Everett, Quine and Translation in the Field

Abstract: Dan Everett’s attempts to refute Quine’s Indeterminacy of Translation argument are marred by misunderstanding the nature of Quine’s project. Everett’s examples of the Indeterminacy of Translation are of a different logical type than Quine’s examples. For this reason Everett’s arguments against Quine are aiming at the wrong target. Furthermore Everett’s attempts to overcome the Indeterminacy of Translation by appeal to innate perceptual constants is at odds with the overall thesis of his book which argues against appealing to innate apparatus unless you have an adequate evolutionary account of how these innate apparatus evolved. It will be demonstrated that Everett is guilty of inconsistency in the sceptical approach he takes postulations of things like a language instinct, a morality instinct etc and the casual manner in which he argues for innate perceptual constants.

Key words: Indeterminacy of Translation, Inscrutability of Reference, Innateness.


In his 2016 book ‘Dark Matter of the Mind: The Culturally Articulated Unconscious’[1], Dan Everett discussed and criticised Quine’s Indeterminacy of Translation Argument[2]. Quine’s IDT has spawned a large literature in both scientific circles and philosophical circles. In scientific circles the IDT has typically been used as a tool to motivate nativism about concepts. Thus cognitive scientists typically (see Pinker 1995, Markman 1989 etc), relocate the problem of radical translation into a problem of underdetermination facing the child as he learns his first language. They argue that this underdetermination is overcome because of innate constraints that limit the type of interpretation that children can make to sensory experience as they interact with others and the world. One difficulty of this approach is that (1) Assuming the existence of innate constraints is question-begging against Quine’s position (2) Even if such constraints did exist they would not necessarily rule out the IDT unless it could be guaranteed that these constraints ruled out conceptual change in adults[3] (King, 2016a). Everett’s discussion of the IDT however is different than the standard treatment in cognitive science because his discussion centres on actual linguistic practice in translating foreign languages in the field.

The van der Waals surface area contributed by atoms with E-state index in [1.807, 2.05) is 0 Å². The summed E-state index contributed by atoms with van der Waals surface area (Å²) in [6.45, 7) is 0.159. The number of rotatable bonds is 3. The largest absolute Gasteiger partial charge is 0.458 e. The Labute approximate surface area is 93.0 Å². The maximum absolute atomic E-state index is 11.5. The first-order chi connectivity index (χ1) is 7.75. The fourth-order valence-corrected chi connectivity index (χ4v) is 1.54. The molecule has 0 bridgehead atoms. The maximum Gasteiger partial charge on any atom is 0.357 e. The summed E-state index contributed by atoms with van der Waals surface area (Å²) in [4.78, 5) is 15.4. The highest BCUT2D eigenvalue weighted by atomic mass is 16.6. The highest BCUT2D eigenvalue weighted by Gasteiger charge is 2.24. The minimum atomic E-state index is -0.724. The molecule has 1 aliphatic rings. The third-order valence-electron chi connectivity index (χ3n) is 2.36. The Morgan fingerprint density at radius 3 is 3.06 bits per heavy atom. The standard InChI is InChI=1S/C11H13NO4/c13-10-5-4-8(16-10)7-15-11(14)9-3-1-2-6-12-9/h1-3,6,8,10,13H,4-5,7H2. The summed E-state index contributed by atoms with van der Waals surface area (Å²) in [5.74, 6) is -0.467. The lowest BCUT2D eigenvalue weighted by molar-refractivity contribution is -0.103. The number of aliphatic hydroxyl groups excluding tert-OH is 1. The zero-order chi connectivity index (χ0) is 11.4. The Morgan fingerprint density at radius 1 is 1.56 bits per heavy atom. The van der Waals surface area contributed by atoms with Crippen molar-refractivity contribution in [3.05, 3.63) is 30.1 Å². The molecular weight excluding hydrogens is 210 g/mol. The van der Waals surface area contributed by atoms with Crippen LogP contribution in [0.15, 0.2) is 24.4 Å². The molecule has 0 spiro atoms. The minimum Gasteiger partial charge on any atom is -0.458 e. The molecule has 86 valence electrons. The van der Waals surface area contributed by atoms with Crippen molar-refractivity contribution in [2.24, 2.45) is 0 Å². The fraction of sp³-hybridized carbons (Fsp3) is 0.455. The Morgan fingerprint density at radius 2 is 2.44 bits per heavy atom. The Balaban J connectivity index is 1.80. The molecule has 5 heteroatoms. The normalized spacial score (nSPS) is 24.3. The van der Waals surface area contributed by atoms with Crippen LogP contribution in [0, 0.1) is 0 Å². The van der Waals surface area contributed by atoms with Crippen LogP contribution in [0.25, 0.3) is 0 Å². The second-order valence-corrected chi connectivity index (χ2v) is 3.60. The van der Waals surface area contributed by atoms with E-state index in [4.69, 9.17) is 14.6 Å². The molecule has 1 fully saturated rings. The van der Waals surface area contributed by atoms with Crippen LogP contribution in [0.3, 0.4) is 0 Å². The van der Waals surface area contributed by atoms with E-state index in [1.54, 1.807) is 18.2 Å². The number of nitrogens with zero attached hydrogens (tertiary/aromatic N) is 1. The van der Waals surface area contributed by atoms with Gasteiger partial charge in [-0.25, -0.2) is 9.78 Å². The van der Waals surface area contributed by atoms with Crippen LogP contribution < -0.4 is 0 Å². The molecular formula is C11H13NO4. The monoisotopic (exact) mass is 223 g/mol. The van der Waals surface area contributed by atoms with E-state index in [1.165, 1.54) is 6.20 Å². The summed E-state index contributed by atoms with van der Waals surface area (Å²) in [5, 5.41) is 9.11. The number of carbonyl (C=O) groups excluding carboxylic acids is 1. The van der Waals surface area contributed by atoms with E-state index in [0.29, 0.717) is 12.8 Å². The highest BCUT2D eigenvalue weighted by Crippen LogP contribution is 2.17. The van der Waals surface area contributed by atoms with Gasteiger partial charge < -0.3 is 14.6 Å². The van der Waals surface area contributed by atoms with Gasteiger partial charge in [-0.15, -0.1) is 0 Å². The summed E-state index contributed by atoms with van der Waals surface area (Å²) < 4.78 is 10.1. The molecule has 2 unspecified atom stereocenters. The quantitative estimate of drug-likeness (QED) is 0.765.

To some degree Everett agrees with Quine that language involves a certain amount of indeterminacy. He argues that a complete translation between two languages is never possible because of different background assumptions (sometimes ineffable), which the two languages will have. He calls these background assumptions our Dark Matter and defines them as follows:

“Dark matter of the mind is any knowledge-how or knowledge-that that is unspoken in normal circumstances, usually unarticulated even to ourselves. It may be but is not necessarily, ineffable. It emerges from acting, “languaging” and “culturing” as we learn new conventions and knowledge organization, and adopt value properties and orderings. It is shared and it is personal. It comes via emicization, apperceptions, and memory and thereby produces our sense of “self”. ( DMM p. 1)

Everett’s view of language is that it is as a cultural tool, and much of the cultural shaping of our linguistic practices is implicit, and some of it ineffable. At a cursory glance there is much that Quine and Everett have in common. Both Quine and Everett emphasise the social nature of language, both of them emphasise the importance of background beliefs in shaping our overall theory of the world (though Quine says little about ineffable knowledge), and both agree that a picture of translation involving two different languages sharing identical propositional content is wrongheaded.

Nonetheless, despite agreeing on some key issues Everett does have some difficulties with Quine’s IDT. Everett critiques Quine’s IDT based on the fact that in his many years of field work he has never come across examples that Quine mentions in his IDT. Everett notes the following:

“On the side of mistakes never made, however, Quine’s gavagai problem is one. In my field research on more than twenty languages- many of which involved monolingual situations ( D. Everett 2001; Sakel and Everett 2012), whenever I pointed at an object or asked “What’s that?” I always got an answer for an entire object. Seeing me point at a bird no one ever responded “feathers”. When asked about a manatee, no one ever answered “manatee soul. On inquiring about a child, I always got  “child”, “boy”, or “girl”, never “short hair”. (Ibid p. 267)